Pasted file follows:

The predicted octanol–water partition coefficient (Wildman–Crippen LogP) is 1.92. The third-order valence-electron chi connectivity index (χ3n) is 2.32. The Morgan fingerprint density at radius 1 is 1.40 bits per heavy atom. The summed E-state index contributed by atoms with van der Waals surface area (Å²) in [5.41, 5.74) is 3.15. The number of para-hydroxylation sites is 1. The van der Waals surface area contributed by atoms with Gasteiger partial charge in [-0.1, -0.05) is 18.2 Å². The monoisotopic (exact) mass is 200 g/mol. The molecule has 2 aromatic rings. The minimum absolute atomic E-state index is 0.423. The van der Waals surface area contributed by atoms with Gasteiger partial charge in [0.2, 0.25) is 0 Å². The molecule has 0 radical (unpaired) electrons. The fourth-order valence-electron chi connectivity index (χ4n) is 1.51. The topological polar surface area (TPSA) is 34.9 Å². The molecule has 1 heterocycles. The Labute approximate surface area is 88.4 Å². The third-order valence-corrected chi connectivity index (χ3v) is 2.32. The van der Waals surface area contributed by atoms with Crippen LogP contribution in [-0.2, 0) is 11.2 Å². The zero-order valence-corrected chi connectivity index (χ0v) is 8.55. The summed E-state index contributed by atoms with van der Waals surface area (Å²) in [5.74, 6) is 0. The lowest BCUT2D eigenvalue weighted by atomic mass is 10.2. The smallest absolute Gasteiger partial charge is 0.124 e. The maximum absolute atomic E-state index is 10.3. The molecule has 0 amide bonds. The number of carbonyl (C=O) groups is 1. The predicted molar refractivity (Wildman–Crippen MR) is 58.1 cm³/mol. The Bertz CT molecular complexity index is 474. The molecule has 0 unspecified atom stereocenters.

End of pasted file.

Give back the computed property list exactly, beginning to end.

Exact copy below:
The predicted octanol–water partition coefficient (Wildman–Crippen LogP) is 1.92. The third-order valence-electron chi connectivity index (χ3n) is 2.32. The Morgan fingerprint density at radius 1 is 1.40 bits per heavy atom. The summed E-state index contributed by atoms with van der Waals surface area (Å²) in [5.41, 5.74) is 3.15. The number of para-hydroxylation sites is 1. The van der Waals surface area contributed by atoms with Gasteiger partial charge in [-0.1, -0.05) is 18.2 Å². The monoisotopic (exact) mass is 200 g/mol. The molecule has 2 aromatic rings. The minimum absolute atomic E-state index is 0.423. The van der Waals surface area contributed by atoms with Gasteiger partial charge in [0.2, 0.25) is 0 Å². The molecule has 0 radical (unpaired) electrons. The fourth-order valence-electron chi connectivity index (χ4n) is 1.51. The topological polar surface area (TPSA) is 34.9 Å². The molecule has 1 heterocycles. The Labute approximate surface area is 88.4 Å². The third-order valence-corrected chi connectivity index (χ3v) is 2.32. The van der Waals surface area contributed by atoms with Crippen LogP contribution in [-0.2, 0) is 11.2 Å². The zero-order valence-corrected chi connectivity index (χ0v) is 8.55. The summed E-state index contributed by atoms with van der Waals surface area (Å²) in [5.74, 6) is 0. The lowest BCUT2D eigenvalue weighted by atomic mass is 10.2. The smallest absolute Gasteiger partial charge is 0.124 e. The maximum absolute atomic E-state index is 10.3. The molecule has 0 amide bonds. The number of carbonyl (C=O) groups is 1. The predicted molar refractivity (Wildman–Crippen MR) is 58.1 cm³/mol. The Bertz CT molecular complexity index is 474. The molecule has 0 unspecified atom stereocenters.